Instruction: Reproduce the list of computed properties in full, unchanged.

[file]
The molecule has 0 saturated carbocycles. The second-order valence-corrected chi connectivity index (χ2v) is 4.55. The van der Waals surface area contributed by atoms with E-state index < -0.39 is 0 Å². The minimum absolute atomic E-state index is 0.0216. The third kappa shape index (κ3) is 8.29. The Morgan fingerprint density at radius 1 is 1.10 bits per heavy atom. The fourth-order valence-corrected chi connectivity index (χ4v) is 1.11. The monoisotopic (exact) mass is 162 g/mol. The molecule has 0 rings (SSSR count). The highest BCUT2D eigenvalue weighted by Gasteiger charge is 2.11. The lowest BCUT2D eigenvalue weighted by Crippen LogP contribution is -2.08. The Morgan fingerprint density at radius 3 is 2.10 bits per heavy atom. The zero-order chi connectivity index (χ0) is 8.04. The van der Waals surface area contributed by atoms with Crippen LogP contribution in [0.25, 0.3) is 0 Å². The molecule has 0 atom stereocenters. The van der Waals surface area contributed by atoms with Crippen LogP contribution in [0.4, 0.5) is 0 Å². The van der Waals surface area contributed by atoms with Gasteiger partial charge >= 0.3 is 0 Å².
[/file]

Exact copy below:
The molecule has 0 saturated carbocycles. The second-order valence-corrected chi connectivity index (χ2v) is 4.55. The van der Waals surface area contributed by atoms with E-state index < -0.39 is 0 Å². The minimum absolute atomic E-state index is 0.0216. The third kappa shape index (κ3) is 8.29. The Morgan fingerprint density at radius 1 is 1.10 bits per heavy atom. The fourth-order valence-corrected chi connectivity index (χ4v) is 1.11. The monoisotopic (exact) mass is 162 g/mol. The molecule has 0 rings (SSSR count). The highest BCUT2D eigenvalue weighted by Gasteiger charge is 2.11. The lowest BCUT2D eigenvalue weighted by Crippen LogP contribution is -2.08. The Morgan fingerprint density at radius 3 is 2.10 bits per heavy atom. The zero-order chi connectivity index (χ0) is 8.04. The van der Waals surface area contributed by atoms with Crippen LogP contribution in [0.25, 0.3) is 0 Å². The molecule has 0 atom stereocenters. The van der Waals surface area contributed by atoms with Crippen LogP contribution in [0.4, 0.5) is 0 Å². The van der Waals surface area contributed by atoms with Gasteiger partial charge >= 0.3 is 0 Å².